Harrison Duran has always wanted to discover ‘the land before time,’ and his desire to dig up dinosaur bones led him to the Badlands of North Dakota, where Alice the Triceratops was waiting for him.
Duran is a fifth-year biology student with an emphasis in ecology and evolutionary biology. A longtime fan of dinosaurs, he took a History of Dinosaurs course his first year with Professor Justin Yeakel in whose lab he met Ph.D. student Taran Rallings, who advised Duran on his studies. While Duran had on-campus academic support, he decided to take his interests outside the classroom on a paleontology dig in a remote area of North Dakota.
Duran accompanied Michael Kjelland on the two-week dig. Kjelland is an experienced excavator and biology professor at Mayville State University in North Dakota. The two originally met at a biotechnology conference and after discovering their common passion for dinosaurs, together they founded the nonprofit Fossil Excavators.
To the locals, Duran and Kjelland are known as “bone diggers.” Kjelland arranged a dig at Hell Creek Formation, a world-famous dinosaur fossil site. Kjelland found a triceratops skull in the area a year prior and this time assumed the two would find plant fossils, but kept an open mind.
“You never know what’s going to happen,” Kjelland said.
To their surprise, Kjelland and Duran uncovered Alice — the partial skull of a 65-million-year-old partial Triceratops.
“I can’t quite express my excitement in that moment when we uncovered the skull,” Duran said. “I’ve been obsessed with dinosaurs since I was a kid, so it was a pretty big deal.”
The two named the Triceratops skull after the land owner.
Alice was found among other Cretaceous period plant fossils. While less exciting to find, the plant fossils provide important insight into Alice’s life all those years ago.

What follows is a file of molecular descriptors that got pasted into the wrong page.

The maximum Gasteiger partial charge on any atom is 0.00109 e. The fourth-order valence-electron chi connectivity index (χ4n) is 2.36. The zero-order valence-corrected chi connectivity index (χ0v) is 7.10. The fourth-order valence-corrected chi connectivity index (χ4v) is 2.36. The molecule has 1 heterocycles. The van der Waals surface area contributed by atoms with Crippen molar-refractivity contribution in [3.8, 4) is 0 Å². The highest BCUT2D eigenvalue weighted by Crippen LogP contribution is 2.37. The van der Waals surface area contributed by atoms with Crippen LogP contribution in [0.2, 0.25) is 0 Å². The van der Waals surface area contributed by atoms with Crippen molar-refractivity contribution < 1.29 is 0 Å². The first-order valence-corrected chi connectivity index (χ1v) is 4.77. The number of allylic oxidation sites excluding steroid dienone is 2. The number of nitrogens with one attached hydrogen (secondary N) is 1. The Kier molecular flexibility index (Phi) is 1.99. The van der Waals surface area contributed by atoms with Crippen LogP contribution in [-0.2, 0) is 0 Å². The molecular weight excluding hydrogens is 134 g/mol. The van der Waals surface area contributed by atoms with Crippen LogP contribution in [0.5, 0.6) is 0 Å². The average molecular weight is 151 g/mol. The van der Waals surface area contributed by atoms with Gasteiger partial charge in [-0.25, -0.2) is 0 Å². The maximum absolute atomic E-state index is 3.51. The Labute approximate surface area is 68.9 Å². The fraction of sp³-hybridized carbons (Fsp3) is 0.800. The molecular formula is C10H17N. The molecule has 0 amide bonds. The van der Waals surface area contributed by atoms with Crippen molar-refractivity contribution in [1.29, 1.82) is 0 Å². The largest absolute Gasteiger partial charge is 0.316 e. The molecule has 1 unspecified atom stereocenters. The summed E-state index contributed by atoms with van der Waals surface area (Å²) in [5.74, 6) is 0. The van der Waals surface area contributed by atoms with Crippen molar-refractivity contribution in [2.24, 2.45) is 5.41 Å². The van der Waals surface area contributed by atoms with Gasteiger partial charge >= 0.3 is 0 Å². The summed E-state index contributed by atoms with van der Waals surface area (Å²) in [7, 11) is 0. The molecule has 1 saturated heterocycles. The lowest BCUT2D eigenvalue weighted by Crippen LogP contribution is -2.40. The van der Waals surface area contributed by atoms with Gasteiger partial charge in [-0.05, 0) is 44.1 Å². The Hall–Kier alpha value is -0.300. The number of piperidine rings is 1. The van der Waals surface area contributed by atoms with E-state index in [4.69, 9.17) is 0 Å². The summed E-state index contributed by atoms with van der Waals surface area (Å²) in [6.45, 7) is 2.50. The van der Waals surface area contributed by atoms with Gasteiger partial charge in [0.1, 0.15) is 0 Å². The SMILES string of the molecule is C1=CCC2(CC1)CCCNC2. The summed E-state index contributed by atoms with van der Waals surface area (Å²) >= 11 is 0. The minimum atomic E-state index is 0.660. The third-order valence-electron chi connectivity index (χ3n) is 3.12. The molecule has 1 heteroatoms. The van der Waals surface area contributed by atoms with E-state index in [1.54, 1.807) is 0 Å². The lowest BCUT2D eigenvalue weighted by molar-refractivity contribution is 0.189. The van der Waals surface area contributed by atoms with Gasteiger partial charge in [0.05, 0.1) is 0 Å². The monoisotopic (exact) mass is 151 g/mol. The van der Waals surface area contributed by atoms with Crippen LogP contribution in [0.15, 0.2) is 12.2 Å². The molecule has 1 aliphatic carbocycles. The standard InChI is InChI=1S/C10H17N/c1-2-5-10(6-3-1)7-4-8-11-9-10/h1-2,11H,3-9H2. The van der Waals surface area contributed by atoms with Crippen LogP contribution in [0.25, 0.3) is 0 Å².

“It is wonderful that we found fossilized wood and tree leaves right around, and even under, the skull,” Duran said. “It gives us a more complete picture of the environment at the time.”
It took a full week to excavate Alice, whose fragile skull was meticulously stabilized with a specialized glue to solidify the fractured, mineralized bones, before an accelerant was applied to bond the structures. With the help of a local cattle rancher and his family, Alice was coated in foil and plaster, wedged onto a makeshift box and lifted onto a truck. Wrapped in a memory foam mattress for protection, she was driven to an undisclosed location until transport to Kjelland’s lab.
The reason for the secrecy?
“There have been people in the past who have stolen dinosaur bones,” Kjelland explained, noting dinosaur fossils can be extremely valuable.
While some fossils become part of private collections, Kjelland has another idea in mind — one that would allow others to experience the awe he and Duran felt upon discovering Alice.
“My vision is to have Alice rotate locations,” Kjelland said. “The goal is to use this find as an educational opportunity, not just reserve Alice in a private collection somewhere so only a handful of people can see her.”
Now that Alice is safely in Kjelland’s lab, Duran will return to North Dakota in the coming months to assist Kjelland in conducting further research and preparing the fossil for display. Alice’s future is in the hands of Fossil Excavators and the exact location she will call home is yet to be determined.
In the meantime, Duran and Kjelland intend to create a cast of the skull, which Duran hopes to put on display at UC Merced. This wouldn’t be the first time Duran displayed fossils at UC Merced — he helped curate a Columbian Mammoth exhibit of bones found near the campus as part of his Student Success Internship with the Library as a sophomore.
One day, Duran would even like to bring the real Alice to campus.
“It would be amazing for UC Merced to be able to display Alice on campus,” Duran said. “It’s such a rare opportunity to showcase something like this, and I’d like to share it with the campus community.”